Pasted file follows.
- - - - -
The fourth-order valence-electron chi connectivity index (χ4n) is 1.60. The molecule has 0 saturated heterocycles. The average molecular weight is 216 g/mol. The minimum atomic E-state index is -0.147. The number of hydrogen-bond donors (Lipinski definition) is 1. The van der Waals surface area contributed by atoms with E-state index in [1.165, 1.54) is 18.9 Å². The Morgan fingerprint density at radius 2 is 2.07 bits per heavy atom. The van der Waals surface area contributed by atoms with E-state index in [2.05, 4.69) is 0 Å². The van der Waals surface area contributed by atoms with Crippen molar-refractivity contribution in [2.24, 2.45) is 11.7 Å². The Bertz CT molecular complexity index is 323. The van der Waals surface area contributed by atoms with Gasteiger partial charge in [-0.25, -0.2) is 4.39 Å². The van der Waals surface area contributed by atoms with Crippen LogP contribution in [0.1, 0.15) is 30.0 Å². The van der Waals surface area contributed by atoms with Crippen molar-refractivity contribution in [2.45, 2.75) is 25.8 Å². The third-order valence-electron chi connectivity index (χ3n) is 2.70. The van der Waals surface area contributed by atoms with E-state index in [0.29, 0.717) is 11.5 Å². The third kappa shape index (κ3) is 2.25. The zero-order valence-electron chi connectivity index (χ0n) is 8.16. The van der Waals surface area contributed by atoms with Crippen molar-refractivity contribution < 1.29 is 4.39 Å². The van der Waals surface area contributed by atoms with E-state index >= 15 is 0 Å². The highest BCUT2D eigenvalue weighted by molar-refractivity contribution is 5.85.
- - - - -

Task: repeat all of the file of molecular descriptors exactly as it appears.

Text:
The fourth-order valence-electron chi connectivity index (χ4n) is 1.60. The molecule has 0 saturated heterocycles. The average molecular weight is 216 g/mol. The minimum atomic E-state index is -0.147. The number of hydrogen-bond donors (Lipinski definition) is 1. The van der Waals surface area contributed by atoms with E-state index in [1.165, 1.54) is 18.9 Å². The Morgan fingerprint density at radius 2 is 2.07 bits per heavy atom. The van der Waals surface area contributed by atoms with E-state index in [2.05, 4.69) is 0 Å². The van der Waals surface area contributed by atoms with Crippen molar-refractivity contribution in [2.24, 2.45) is 11.7 Å². The Bertz CT molecular complexity index is 323. The van der Waals surface area contributed by atoms with Gasteiger partial charge in [-0.25, -0.2) is 4.39 Å². The van der Waals surface area contributed by atoms with Crippen LogP contribution in [0.1, 0.15) is 30.0 Å². The van der Waals surface area contributed by atoms with Crippen molar-refractivity contribution in [2.45, 2.75) is 25.8 Å². The third-order valence-electron chi connectivity index (χ3n) is 2.70. The van der Waals surface area contributed by atoms with E-state index in [0.29, 0.717) is 11.5 Å². The third kappa shape index (κ3) is 2.25. The zero-order valence-electron chi connectivity index (χ0n) is 8.16. The van der Waals surface area contributed by atoms with Crippen molar-refractivity contribution < 1.29 is 4.39 Å². The van der Waals surface area contributed by atoms with E-state index >= 15 is 0 Å². The highest BCUT2D eigenvalue weighted by molar-refractivity contribution is 5.85.